Home » What the Egyptian Revolution can Teach us about Storytelling

What the Egyptian Revolution can Teach us about Storytelling

Published February 13, 2011

For the last three weeks, I’ve been living on Egyptian time. The human drama and the twists and turns of this incredible conflict transfixed myself and millions of others, who stayed glued to their Al-Jazeera feeds as Egyptians rioted to topple their thirty year dictator. I literally woke when Egyptians woke, ate when Egyptians ate, and slept when Egyptians slept, intent not to miss a single moment of one of the most enthralling dramas in living memory.

Life mimics art, and art mimics life. What made the toppling of Hosni Mubarak such compelling news is the way it resembled a drama. Namely, it had characters with high stake goals, surprises, complexity, and a resolution — and no one had to suspend disbelief to enjoy any of it. Let’s go into depth:

Every story focuses on the conflict between the protagonist and the antagonist – in this case, the pro-democracy protestors versus Hosni Mubarak. The protestors had a clear goal: bring the dictatorship that has oppressed them down. Hosni Mubarak and his regime also had a clear goal: stay in power. Because Egypt is the center of the Arab world, and change there not only affects its 80 million citizens but every country in the region, the stakes were high. Victory for the protestors could mean greater freedom for all the people of the Middle East, while Mubarak staying in power would only reassure the region’s tyrants, and this added an epic sense of history to the conflict.


And this conflict was full of surprises, with many twists and turns, the protestors staunch in their resolve to bring Mubarak down, and Mubarak staunch in his resolve to stay. The dictator’s first move was to dispatch thousands of police to douse the riots, which only emboldened the protestors. When the protest grew into the millions, Mubarak appeared on TV and offered a host of surprising concessions, including that he would not run for re-election. But the pro-democracy supporters continued protesting, because their goal hadn’t been met. And then, in one of the most shocking things I’ve ever witnessed live on TV, Mubarak sent plainclothes police to fight street battles with the protestors using rocks and knives. It was incredible to watch these plainclothes police, some on horseback and camels, launch themselves at the protestors. While the pro-democracy supporters never wavered from their tactic of non- violent resistance, Mubarak used a variety of surprising strategies. You can’t predict life, and you shouldn’t be able to predict good fiction.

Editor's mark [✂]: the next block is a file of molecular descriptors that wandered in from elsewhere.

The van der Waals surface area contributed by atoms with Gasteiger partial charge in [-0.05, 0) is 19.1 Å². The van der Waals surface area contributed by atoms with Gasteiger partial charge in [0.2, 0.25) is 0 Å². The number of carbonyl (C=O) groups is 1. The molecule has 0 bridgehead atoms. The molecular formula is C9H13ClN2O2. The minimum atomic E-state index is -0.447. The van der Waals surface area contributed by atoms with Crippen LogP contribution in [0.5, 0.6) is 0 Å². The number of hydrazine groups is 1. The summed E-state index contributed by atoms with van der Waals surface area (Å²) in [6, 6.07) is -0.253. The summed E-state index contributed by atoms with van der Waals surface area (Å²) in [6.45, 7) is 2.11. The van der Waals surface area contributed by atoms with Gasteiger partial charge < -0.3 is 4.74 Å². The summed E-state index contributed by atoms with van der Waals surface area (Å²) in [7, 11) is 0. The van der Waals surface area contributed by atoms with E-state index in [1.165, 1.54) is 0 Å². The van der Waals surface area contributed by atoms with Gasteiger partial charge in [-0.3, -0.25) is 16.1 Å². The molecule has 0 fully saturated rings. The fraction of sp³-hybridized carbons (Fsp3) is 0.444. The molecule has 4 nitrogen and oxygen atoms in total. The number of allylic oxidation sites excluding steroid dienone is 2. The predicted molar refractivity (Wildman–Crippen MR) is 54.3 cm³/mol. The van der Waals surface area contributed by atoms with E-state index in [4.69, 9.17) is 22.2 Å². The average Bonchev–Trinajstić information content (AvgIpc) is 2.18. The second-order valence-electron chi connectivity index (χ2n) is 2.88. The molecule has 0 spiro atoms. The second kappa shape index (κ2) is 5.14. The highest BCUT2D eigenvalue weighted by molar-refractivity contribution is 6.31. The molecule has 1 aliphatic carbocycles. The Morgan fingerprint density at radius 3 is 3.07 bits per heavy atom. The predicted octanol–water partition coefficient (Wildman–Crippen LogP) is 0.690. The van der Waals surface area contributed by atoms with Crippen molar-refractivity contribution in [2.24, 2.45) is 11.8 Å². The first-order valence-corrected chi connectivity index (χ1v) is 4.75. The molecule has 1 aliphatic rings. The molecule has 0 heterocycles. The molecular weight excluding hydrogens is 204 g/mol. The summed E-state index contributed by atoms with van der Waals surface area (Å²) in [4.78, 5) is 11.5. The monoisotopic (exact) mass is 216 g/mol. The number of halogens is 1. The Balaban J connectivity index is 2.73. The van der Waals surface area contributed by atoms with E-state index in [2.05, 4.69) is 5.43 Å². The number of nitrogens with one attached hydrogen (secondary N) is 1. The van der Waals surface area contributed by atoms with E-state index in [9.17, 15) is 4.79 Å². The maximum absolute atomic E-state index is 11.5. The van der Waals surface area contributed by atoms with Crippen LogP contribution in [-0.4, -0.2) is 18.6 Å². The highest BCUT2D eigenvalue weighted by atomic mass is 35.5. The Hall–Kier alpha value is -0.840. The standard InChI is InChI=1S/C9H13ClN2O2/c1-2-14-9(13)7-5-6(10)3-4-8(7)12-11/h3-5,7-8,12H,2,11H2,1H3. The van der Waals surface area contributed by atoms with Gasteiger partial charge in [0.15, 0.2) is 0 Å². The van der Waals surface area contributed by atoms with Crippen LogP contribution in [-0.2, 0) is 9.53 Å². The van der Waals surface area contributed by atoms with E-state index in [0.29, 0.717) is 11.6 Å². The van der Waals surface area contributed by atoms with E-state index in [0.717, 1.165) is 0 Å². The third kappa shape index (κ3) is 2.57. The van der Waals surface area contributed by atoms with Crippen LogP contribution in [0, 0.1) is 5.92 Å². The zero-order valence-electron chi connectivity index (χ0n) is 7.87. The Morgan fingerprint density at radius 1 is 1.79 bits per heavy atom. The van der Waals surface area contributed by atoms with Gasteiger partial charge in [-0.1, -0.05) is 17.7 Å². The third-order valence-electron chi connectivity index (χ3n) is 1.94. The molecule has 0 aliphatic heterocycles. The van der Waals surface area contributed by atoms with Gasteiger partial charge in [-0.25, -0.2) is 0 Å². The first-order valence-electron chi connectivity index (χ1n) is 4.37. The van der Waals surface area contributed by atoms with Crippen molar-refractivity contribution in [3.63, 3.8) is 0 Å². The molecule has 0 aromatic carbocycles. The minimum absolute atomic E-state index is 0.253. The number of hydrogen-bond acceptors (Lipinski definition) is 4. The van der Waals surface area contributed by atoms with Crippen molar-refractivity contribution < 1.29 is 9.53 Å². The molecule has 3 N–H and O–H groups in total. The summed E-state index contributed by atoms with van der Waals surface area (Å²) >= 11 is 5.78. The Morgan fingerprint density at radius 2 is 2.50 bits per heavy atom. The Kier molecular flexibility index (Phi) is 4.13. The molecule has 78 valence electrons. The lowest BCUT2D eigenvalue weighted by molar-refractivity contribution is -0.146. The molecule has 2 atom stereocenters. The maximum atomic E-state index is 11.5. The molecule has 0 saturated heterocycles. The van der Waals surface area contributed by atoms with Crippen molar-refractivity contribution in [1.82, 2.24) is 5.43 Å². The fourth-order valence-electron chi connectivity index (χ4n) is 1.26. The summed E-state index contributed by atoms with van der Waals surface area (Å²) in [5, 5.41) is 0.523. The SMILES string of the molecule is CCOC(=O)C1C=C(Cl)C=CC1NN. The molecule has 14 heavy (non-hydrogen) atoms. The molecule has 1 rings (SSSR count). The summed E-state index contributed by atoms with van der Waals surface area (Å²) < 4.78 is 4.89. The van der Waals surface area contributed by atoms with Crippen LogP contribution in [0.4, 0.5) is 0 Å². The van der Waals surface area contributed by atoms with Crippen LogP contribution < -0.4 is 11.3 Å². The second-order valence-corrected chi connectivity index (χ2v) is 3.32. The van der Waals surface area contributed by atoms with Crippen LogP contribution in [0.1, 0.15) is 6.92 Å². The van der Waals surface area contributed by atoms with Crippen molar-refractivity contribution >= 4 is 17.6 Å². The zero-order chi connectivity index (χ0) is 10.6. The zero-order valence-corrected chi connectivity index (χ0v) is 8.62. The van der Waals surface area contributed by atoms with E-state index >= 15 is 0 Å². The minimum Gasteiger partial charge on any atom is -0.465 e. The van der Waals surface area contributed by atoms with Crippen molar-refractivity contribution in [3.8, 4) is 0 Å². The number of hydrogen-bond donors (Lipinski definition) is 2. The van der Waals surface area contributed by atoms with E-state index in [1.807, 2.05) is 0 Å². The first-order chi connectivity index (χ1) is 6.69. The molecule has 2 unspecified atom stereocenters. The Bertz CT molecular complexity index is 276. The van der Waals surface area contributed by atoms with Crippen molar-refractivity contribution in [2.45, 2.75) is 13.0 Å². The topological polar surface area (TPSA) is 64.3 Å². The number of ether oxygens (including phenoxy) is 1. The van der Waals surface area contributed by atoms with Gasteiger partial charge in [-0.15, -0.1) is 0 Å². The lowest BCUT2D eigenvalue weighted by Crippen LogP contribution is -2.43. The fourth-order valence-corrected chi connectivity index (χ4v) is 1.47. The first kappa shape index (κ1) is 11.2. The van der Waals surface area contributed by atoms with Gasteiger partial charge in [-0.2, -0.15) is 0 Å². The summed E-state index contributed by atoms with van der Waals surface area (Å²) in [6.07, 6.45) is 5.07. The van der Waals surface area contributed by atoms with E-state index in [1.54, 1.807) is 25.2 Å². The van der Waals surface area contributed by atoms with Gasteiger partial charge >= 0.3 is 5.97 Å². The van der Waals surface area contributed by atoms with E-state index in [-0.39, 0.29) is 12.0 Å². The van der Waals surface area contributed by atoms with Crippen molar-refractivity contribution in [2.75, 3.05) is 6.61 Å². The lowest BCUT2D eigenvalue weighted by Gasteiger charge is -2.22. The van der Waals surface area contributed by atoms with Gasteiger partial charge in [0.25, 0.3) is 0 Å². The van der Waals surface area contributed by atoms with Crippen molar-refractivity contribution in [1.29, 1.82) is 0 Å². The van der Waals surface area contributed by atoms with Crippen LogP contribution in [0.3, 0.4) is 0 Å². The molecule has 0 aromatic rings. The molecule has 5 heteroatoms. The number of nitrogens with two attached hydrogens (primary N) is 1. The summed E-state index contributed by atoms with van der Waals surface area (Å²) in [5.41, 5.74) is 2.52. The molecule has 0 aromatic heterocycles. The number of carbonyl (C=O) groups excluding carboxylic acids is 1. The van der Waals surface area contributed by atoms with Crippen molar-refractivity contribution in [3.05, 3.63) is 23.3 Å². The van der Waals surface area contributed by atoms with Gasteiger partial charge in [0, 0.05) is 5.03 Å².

Because this is the real world, there’s going to be inherent complexity. Aside from Mubarak and the protestors, there were other major actors involved, such as the Egyptian military and the United States. During the conflict, it was often pondered who the military would support, and whether Barack Obama would ally with the protestors. The complexity became apparent when the military made statements that indicated they backed the people, but acted in a way to defend the regime. It was clear that while the military did not want to erode their popularity with the people, they were comfortably in power anyway and didn’t desire a change of the status-quo. The best political thrillers will mimic the complexity of a standoff such as this, which gives them an aura of authenticity necessary to make fiction believable.


Many things in life don’t have a resolution, but this did. The Israel-Palestine conflict has been going on for seventy years, and we’re all jaded from it. The Egyptian Revolution, on the other hand, started and ended in seventeen days. The night before he stepped down, Mubarak appeared on TV as defiant as ever, stating he was the father of the Egyptian people and would not be told to go. You could feel the situation reach a climax as millions more took to the streets the very next day. A few hours after the largest Friday prayer in Egyptian history, Mubarak finally resigned. The catharsis was incredible. After seventeen days of intense, high stakes, and surprising conflict, a resolution had arrived. The protestors had won, and their jubilation was indescribable.

After suffering for decades under the boot of various dictators, it took the Egyptian people only seventeen days of struggle to win their freedom. In life, struggles don’t always pay off, but fiction has to provide hope that struggles are worth it and that people can change their lives in meaningful ways. We hoped and hoped it would end well for the protagonists in Egypt, and it did, and this is also the hope of every reader who picks up a book, and of anyone struggling for something.